Hey, Remember The Mobile, Alabama Leprechaun Video That Inspired A Thousand Memes?
While Saint Patrick's Day is always a jolly good time, what with all those green rivers and four-leaf clovers, it was especially memorable in Mobile, Alabama in 2006. Eight years ago, Mobile residents reported sighting a leprechaun in the days before the holiday, and when a local news station picked up the story, it launched one of YouTube's very first viral videos.
The story was certainly newsworthy — after all, it isn't every day that a little green man is spotted frolicking about, particularly in Mobile. But as interesting as the leprechaun was itself, it was the supporting cast of the story that made it so intriguing. Everything from the "amateur sketch" to eyewitnesses' many conspiracy theories about the origins of the leprechaun quickly transformed this local news segment into a national sensation.
It began innocently enough. A few days before Saint Patrick's Day, Mobile's local NBC station decided to run a timely story about the supposed sightings of "Irish folklore." But media crews who were sent to investigate the large crowds in Crichton, Alabama seemed to create a frenzy of leprechaun-sighting hopefuls, complete with a leprechaun flute and a pot of gold. Now, eight years later, let's take a look back at one of the original viral stories and get to the bottom of this leprechaun business.
Show me the money! I mean, the video!
All right, all right — the mother of viral videos, the "Mobile Leprechaun" has been viewed nearly 24 million times since it was released on Saint Patrick's Day in 2006. Time ranked it among the top 50 videos in YouTube's history, and the video has spawned a series of paraphernalia, from mouse pads to T-shirts that feature the now infamous "amateur sketch" that, in all honesty, looked like a 3-year-old's blind-folded doodle.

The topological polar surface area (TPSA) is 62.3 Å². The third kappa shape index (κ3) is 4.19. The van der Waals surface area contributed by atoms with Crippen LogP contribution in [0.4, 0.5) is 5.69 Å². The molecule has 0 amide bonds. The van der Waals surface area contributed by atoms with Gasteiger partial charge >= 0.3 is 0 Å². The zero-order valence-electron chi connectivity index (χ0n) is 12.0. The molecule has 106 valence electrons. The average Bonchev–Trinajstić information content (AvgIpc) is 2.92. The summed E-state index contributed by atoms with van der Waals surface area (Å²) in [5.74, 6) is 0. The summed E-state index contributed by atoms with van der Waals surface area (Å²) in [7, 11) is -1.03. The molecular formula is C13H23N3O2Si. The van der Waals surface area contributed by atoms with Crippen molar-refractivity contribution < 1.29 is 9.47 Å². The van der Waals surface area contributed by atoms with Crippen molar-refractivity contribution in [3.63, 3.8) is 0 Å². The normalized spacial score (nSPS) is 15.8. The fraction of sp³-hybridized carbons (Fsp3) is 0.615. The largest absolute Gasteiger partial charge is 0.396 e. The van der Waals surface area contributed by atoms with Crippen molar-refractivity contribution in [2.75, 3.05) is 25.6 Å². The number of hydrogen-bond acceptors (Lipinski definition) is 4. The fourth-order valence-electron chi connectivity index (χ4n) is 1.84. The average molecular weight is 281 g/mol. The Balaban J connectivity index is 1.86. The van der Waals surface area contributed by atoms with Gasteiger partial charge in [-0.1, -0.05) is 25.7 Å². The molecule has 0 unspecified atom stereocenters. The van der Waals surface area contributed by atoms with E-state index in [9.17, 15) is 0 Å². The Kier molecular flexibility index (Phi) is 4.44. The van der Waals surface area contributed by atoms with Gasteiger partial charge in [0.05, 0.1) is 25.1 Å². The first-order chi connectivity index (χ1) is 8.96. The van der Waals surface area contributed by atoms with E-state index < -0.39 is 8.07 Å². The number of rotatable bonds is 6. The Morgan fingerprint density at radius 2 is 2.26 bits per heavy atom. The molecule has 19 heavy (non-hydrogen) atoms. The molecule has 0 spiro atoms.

While many other viral videos, think "Charlie Bit My Finger" or "David After Dentist," relied on the cute factor of their main character for their popularity, the Mobile Leprechaun is one of the few viral videos whose star never appears. Perhaps it is the mystery of the leprechaun that has kept audiences coming back for nearly a decade.
Did news crews know what they were getting into?
No, not at all. When the story began, WPMI-TV15 reporters had no idea they were about to cover a mythological creature sighting. In fact, as Scott Walker, one of the anchors who introduced and concluded the clip, later wrote, "We weren’t going out there to cover a Leprechaun sighting (that would have been a questionable decision)."
Rather, the news station was attempting to discover why large crowds were gathering night after night in the Crichton community, causing problems and even necessitating a police presence to keep the order. When they arrived on scene, locals began telling news crews that there was a leprechaun in the trees. Said Walker, "We started shooting video and that’s when the people of Crichton took over and turned this story into an Internet sensation."
Was it the leprechaun that made the video famous?
Well, considering the leprechaun never made an appearance (and probably never will, considering it's, you know, a leprechaun), it might not have been the fictional green creature that drew millions of YouTube views. Rather, it was the personalities of the locals who provided such perfect commentary that kept audiences coming back for more.
There's the jovial first interviewee who encourages fellow onlookers to validate the existence of the leprechaun, and shrugs happily to the crowd's cheers. Then there's the skeptic with the shadow theory. And then, of course, there's the woman who launched a thousand T-shirt designs, all by saying that the "leprechaun" could've been a "crackhead" who simply got into the "wrong stuff."
Of course, there were also the sincerest believers, like the man who donned a suit that warded off spells and came bearing a "special leprechaun flute" passed down for thousands of years.
What ever happened to that awful sketch?
That awful sketch will likely haunt your every step, considering you can buy a shirt with the so-called leprechaun design from online retailers like Amazon, CafePress, Zazzle, and the original, WheredaGoldat.com. And it's not just shirts — CafePress offers everything from onesies to aprons to teddy bears to iPhone cases to mugs, all embossed with the effectively faceless leprechaun.
But as for the sketch itself, Walker writes that the famous drawing was auctioned off by WPMI for $1,100. The proceeds went to the American Cancer Society's Relay for Life, and the sketch, presumably, went to a leprechaun enthusiast.
While we may never know whether or not leprechauns are a truly denizens of our world, one thing's for certain — the residents of Crichton are more than prepared to deal with them when they arrive.